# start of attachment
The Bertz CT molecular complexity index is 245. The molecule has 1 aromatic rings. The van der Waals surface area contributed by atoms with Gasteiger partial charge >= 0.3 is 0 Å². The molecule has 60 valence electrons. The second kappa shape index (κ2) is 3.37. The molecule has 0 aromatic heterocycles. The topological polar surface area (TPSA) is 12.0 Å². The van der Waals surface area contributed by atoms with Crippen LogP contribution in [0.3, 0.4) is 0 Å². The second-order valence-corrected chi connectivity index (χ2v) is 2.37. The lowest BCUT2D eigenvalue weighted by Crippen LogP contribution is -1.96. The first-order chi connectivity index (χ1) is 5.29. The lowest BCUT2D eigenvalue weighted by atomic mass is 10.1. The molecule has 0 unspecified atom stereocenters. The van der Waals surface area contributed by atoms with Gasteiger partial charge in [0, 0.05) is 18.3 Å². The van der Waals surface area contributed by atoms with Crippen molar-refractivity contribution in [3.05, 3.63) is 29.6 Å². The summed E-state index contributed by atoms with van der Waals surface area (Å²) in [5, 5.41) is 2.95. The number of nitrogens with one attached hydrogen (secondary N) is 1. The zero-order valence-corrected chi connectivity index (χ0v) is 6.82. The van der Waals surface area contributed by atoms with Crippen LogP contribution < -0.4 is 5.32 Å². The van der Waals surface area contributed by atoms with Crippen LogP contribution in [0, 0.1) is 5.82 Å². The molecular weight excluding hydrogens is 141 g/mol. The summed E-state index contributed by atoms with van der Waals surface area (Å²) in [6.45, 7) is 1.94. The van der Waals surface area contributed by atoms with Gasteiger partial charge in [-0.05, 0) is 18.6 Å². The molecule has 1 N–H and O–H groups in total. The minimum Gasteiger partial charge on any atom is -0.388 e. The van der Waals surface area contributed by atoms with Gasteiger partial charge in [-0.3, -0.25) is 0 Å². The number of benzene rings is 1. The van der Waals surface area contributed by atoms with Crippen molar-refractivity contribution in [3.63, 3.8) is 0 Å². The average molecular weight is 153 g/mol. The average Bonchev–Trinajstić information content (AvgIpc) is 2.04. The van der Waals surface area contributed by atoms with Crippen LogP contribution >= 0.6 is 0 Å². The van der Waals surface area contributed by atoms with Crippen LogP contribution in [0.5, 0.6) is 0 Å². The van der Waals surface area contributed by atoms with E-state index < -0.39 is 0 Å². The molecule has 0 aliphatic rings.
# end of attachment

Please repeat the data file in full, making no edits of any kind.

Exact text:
The Bertz CT molecular complexity index is 245. The molecule has 1 aromatic rings. The van der Waals surface area contributed by atoms with Gasteiger partial charge >= 0.3 is 0 Å². The molecule has 60 valence electrons. The second kappa shape index (κ2) is 3.37. The molecule has 0 aromatic heterocycles. The topological polar surface area (TPSA) is 12.0 Å². The van der Waals surface area contributed by atoms with Crippen LogP contribution in [0.3, 0.4) is 0 Å². The second-order valence-corrected chi connectivity index (χ2v) is 2.37. The lowest BCUT2D eigenvalue weighted by Crippen LogP contribution is -1.96. The first-order chi connectivity index (χ1) is 5.29. The lowest BCUT2D eigenvalue weighted by atomic mass is 10.1. The molecule has 0 unspecified atom stereocenters. The van der Waals surface area contributed by atoms with Gasteiger partial charge in [0, 0.05) is 18.3 Å². The van der Waals surface area contributed by atoms with Crippen molar-refractivity contribution in [3.05, 3.63) is 29.6 Å². The summed E-state index contributed by atoms with van der Waals surface area (Å²) in [5, 5.41) is 2.95. The number of nitrogens with one attached hydrogen (secondary N) is 1. The zero-order valence-corrected chi connectivity index (χ0v) is 6.82. The van der Waals surface area contributed by atoms with Crippen LogP contribution < -0.4 is 5.32 Å². The van der Waals surface area contributed by atoms with Crippen LogP contribution in [0, 0.1) is 5.82 Å². The molecular weight excluding hydrogens is 141 g/mol. The summed E-state index contributed by atoms with van der Waals surface area (Å²) in [6.45, 7) is 1.94. The van der Waals surface area contributed by atoms with Gasteiger partial charge in [-0.05, 0) is 18.6 Å². The molecule has 1 N–H and O–H groups in total. The minimum Gasteiger partial charge on any atom is -0.388 e. The van der Waals surface area contributed by atoms with Gasteiger partial charge in [-0.3, -0.25) is 0 Å². The number of benzene rings is 1. The van der Waals surface area contributed by atoms with Crippen molar-refractivity contribution in [3.63, 3.8) is 0 Å². The average molecular weight is 153 g/mol. The average Bonchev–Trinajstić information content (AvgIpc) is 2.04. The van der Waals surface area contributed by atoms with Crippen LogP contribution >= 0.6 is 0 Å². The van der Waals surface area contributed by atoms with Crippen LogP contribution in [0.5, 0.6) is 0 Å². The van der Waals surface area contributed by atoms with E-state index < -0.39 is 0 Å². The molecule has 0 aliphatic rings.